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Faces to Watch 2014: Books

'Welcome to Night Vale'

Storytellers

Twice monthly, an eerily calm voice reports the news from Night Vale. Like other small towns, Night Vale has PTA meetings, local construction projects and a high school football team. However, most small towns aren't haunted by a glowing cloud, their stray dogs don't have three heads and passing sandstorms don't create replicants.

"Welcome to Night Vale" is a podcast created by Joseph Fink and Jeffrey Cranor that's a mash-up of H.P. Lovecraft and "Prairie Home Companion." The show reached the top of iTunes' podcast chart in late 2013, which led to a book deal: A "Welcome to Night Vale" novel will be published by HarperPerennial in 2015.

Fink, 27, is from Camarillo; Cranor, 38, grew up in Texas and Oklahoma. The two met doing experimental theater in New York, but set "Night Vale" in a remote desert where the boundary between real and unreal stretches thin.

"Welcome to Night Vale" is the best fictional podcast out there, a terrific example of how the form can be used for storytelling. Like quality science fiction, it's a world with impeccable continuity that's able to grow in unexpected ways. And like Charles Dickens, Fink and Cranor write serially, often responding to the ideas of their listeners.

The show's creators maintain a close relationship with their fans, answering emails and doing a live stage version (a 2014 West Coast tour is almost sold out; there are still tickets for the late show at Largo at the Coronet on Jan. 25). Cranor and Fink understand that in the new media landscape, a writer's job isn't just to write: It's to bring stories to audiences wherever they are.

Carolyn Kellogg

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Edan Lepucki

Novelist

Edan Lepucki's first novel, "California," due out in July, comes steeped in Southern California narrative tradition: "a post-apocalyptic domestic drama" (or so she calls it) about a couple that escapes a devastated Los Angeles to raise a child in a new and elemental world. One thinks of Steve Erickson or Cynthia Kadohata, or Carolyn See, whose 1987 novel "Golden Days" ends with the nuclear holocaust.

"I wanted to write about the future," the 32-year-old author says by email, "but have the personal relationships be [the] central concern." Then, one evening, she was driving along Sunset Boulevard, and at the boundary between Echo Park and Silver Lake, the streetlights had gone out. "I wondered," Lepucki remembered, "what it would be like to live in a ruined L.A. -- no services, the roads neglected -- and I extrapolated from there."

For Lepucki, there's a strong personal connection at work here; although she lives in the Bay Area, she's an Angeleno born and raised. A staff writer for literary web site the Millions, she "write[s] about books as a way to understand what I've read," and she runs a writing school, Writing Workshops Los Angeles. "For me," she says, "a literary life involves books, sentence-making and rich conversations with other writers and readers. (Also: coffee and chocolate.)"

Lepucki's novella, "If You're Not Yet Like Me," appeared in 2010 from the independent press Flatmancrooked, but as a first novel, "California" represents a different order of debut. "Once you start a novel," she says, "everything gets folded in: pregnancy, parenthood, my experiences as a student at Oberlin College ... sibling relationships, suicide bombers, gated communities, coyotes, baking. ... How it became a book? Sheesh ... I have no clue."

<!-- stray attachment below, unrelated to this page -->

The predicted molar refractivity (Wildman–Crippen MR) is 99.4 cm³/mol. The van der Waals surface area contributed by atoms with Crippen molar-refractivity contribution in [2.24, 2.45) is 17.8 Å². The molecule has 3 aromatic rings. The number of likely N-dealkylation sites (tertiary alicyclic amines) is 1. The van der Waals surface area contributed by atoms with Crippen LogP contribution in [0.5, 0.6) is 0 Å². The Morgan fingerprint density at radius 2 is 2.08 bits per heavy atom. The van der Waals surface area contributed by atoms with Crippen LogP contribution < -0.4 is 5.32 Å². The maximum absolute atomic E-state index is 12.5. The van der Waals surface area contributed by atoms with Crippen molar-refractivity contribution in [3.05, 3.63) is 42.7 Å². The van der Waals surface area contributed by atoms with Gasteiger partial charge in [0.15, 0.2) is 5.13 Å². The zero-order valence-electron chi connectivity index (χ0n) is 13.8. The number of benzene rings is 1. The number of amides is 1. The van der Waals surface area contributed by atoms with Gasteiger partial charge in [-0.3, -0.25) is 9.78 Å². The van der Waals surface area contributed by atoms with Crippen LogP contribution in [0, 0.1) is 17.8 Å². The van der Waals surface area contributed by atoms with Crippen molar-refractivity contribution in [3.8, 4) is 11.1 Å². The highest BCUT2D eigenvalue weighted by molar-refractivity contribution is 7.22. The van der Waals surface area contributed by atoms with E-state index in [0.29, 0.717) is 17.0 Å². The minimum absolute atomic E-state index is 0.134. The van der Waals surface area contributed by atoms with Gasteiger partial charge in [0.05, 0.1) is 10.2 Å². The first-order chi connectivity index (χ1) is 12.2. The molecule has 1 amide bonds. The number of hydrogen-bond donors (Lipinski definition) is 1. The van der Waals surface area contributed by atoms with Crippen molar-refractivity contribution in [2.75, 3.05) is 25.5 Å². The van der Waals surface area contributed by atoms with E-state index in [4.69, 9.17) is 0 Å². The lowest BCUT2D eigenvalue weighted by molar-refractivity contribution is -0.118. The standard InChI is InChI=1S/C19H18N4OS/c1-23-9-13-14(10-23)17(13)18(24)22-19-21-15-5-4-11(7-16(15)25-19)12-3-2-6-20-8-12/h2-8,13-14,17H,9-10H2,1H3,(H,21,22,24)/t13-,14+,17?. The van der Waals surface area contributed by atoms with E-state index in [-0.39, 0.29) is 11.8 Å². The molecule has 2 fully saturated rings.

David L. Ulin

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Cristina Henríquez

Novelist

Cristina Henríquez likes to quip that her forthcoming novel, "The Book of Unknown Americans," is "the great Delaware novel everyone's been waiting for."

The daughter of Panamanian immigrants, Henríquez grew up in Newark, Del., a suburb of Wilmington, but now lives in Chicago. Her novel, to be published in spring by Knopf, tells the story of Latin American families whose journeys to the U.S. bring them to the same apartment building in Delaware.

It's a sweeping and ambitious work, with the point of view shifting among a dozen characters: Mexican, Guatemalan, Nicaraguan.

"I have a lot of people ask me why it's set in Delaware," Henríquez, a 36-year-old graduate of the Iowa Writers Workshop, said by phone. "My answer is that there are communities like this everywhere."

Henríquez set her first two books (the story collection "Come Together, Fall Apart" and the novel "The World in Half") in Panama, a country she visited often as a child. But in her lifetime, a kind of Latino country has been spreading across the United States: from places like Gettysburg, Pa., and Grand Island, Neb. Her new novel is an attempt to describe the nation we're becoming.

"The Book of Unknown Americans" has a love story and an accident at its center. Much of the action unfolds on a street like Newark's Kirkwood Highway. "My mom is a translator for the school district in Delaware," Henríquez says. "She'd hear these different stories from working with families there. Those stories stuck with me."

Hector Tobar

Copyright © 2014, Los Angeles Times
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